March average regular wage stagnant from February amid COVID-19

Taipei,  The average regular wage in March remained stagnant from February for the first time in 40 years, breaking a typical month-on-month increase due to the fewer working days in February, at a time when the COVID-19 pandemic has been battering the economy, according to the Directorate General of Budget, Accounting and Statistics (DGBAS).

Data compiled by the DGBAS showed that the regular monthly wage for March averaged NT$42,309 (US$1,415), down 0.01 percent from a month earlier.

On a year-on-year basis, the March average regular wage rose 1.56 percent, the slowest growth since May 2017, which provided further evidence of the economic impact from the spread of the virus, the DGBAS said.

In March, average monthly earned income, including regular wages plus bonuses, overtime pay and other irregular income not issued on a monthly basis, stood at NT$47,750, up 2.84 percent from a year earlier, the data showed.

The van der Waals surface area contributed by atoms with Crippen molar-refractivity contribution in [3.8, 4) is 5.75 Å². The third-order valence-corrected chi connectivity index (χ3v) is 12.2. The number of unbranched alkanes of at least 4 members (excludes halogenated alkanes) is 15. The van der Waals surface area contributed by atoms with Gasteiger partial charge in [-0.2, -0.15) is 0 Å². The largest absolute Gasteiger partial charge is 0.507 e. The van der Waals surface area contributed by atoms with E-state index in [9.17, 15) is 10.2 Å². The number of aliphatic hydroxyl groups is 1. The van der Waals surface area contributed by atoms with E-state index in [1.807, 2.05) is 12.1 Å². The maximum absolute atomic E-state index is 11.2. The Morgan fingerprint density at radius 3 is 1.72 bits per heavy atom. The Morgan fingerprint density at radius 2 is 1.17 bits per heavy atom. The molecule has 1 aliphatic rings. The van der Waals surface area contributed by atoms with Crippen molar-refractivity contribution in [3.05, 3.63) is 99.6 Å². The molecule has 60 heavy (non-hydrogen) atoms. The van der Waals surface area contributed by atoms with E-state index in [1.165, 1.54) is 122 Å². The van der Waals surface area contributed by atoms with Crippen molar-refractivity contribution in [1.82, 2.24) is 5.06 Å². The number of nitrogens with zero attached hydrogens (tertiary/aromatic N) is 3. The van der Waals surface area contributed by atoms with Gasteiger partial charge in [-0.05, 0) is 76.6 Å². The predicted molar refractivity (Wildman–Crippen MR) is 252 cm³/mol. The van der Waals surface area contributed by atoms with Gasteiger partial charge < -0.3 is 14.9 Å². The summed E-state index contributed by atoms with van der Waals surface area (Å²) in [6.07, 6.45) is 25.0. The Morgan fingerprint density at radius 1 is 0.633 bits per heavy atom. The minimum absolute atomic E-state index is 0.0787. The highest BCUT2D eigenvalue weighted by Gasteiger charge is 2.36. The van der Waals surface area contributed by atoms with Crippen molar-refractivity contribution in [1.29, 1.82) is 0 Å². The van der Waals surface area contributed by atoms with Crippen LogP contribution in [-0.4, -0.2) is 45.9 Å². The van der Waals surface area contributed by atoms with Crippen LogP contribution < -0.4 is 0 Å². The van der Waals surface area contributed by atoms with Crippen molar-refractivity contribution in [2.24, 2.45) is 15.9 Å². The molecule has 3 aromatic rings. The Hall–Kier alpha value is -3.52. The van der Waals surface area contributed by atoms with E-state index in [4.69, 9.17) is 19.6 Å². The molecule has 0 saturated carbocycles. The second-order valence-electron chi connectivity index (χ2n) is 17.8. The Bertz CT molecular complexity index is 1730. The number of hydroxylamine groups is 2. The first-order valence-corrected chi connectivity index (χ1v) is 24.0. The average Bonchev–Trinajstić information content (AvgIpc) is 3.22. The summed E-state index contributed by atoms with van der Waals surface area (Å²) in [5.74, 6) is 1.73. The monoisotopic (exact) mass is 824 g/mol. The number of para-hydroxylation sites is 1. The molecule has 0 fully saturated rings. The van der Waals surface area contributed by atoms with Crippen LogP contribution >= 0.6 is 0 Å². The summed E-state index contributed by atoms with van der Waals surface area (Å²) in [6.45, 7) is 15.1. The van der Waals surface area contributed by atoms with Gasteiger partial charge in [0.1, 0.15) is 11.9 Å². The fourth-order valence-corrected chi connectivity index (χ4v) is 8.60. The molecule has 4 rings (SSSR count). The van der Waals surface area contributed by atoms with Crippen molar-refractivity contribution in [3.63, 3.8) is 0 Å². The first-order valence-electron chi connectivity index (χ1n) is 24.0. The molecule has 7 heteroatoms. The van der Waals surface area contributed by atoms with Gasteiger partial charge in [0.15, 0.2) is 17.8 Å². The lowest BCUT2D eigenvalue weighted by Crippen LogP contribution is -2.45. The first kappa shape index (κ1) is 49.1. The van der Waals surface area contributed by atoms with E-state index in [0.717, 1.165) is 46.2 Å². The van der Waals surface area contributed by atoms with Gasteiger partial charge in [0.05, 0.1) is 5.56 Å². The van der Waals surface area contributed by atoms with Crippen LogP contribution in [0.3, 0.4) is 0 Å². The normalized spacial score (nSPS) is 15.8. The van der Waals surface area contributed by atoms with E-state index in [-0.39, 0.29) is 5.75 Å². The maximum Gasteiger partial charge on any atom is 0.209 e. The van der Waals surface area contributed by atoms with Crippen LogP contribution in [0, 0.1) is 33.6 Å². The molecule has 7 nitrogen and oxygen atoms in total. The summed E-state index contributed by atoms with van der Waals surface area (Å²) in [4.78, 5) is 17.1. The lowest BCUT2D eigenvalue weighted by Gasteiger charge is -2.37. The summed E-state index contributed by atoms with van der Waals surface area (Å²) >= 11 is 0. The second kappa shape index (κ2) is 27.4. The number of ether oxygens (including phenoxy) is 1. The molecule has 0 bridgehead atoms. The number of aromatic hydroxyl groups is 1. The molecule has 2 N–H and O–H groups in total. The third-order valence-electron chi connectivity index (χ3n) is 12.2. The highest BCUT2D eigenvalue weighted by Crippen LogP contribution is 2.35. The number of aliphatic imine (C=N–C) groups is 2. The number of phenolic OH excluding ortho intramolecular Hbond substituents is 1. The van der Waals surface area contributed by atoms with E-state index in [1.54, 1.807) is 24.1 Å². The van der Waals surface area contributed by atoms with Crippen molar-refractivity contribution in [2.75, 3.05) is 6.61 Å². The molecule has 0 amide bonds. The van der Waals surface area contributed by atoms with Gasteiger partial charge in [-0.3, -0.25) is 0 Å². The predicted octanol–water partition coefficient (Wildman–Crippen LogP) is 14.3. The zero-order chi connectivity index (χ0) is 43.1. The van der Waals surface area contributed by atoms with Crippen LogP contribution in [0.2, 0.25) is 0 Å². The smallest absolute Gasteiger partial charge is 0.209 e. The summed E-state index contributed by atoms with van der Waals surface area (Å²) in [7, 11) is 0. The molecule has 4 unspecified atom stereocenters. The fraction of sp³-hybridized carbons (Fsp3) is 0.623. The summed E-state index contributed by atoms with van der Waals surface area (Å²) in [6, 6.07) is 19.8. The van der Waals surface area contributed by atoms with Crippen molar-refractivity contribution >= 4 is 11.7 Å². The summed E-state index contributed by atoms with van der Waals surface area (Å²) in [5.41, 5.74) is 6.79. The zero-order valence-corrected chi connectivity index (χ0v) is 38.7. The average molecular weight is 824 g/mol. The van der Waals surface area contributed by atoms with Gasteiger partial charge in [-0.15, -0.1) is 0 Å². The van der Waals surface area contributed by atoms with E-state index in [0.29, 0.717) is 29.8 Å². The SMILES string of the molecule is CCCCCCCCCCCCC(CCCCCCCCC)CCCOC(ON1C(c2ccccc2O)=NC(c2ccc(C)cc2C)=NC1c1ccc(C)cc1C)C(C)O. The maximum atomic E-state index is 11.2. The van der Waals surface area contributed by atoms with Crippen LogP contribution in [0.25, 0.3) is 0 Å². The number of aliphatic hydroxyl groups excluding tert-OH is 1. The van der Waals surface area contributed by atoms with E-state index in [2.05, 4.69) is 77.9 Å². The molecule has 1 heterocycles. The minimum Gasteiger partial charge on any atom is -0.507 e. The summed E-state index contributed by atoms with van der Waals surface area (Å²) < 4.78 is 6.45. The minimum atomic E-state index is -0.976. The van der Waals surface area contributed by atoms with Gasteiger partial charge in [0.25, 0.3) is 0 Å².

In the first three months of this year, the average monthly regular wage rose 1.92 percent from a year earlier to NT$42,329, and the growth moderated from 2.17 percent and 2.69 percent over the same periods of 2019 and 2018, respectively, which also showed the impact resulting from the disease, the data indicated.

In the three-month period, average monthly earned income hit NT$65,497, up 0.82 percent from a year earlier, according to the DGBAS.

After adjusting for inflation, real regular monthly wages were up 1.38 percent from a year earlier in the three-month period, while real monthly earned income rose only 0.28 percent, the data showed.

In the three months, total average monthly working hours rose 1.8 hours, or 1.13 percent, to 160.9 hours, while average overtime hours also rose 0.5 hours, or 6.58 percent, to 8.1 hours, the DGBAS said.

Meanwhile, the DGBAS said the average number of people in work as of the end of March stood at 7.96 million, down 19,000, or 0.24 percent, from a month earlier, with the hospitality and food/beverage industry seeing a decline of 18,000, as many consumers preferred to stay home to avoid infection by the virus.

In the first quarter of this year, the number of people employed in the market stood at 7.98 million, up 0.61 percent from a year earlier, the slowest growth since 2010, when the economy was hit hard by the global financial crisis.

 

Source: Focus Taiwan News Channel

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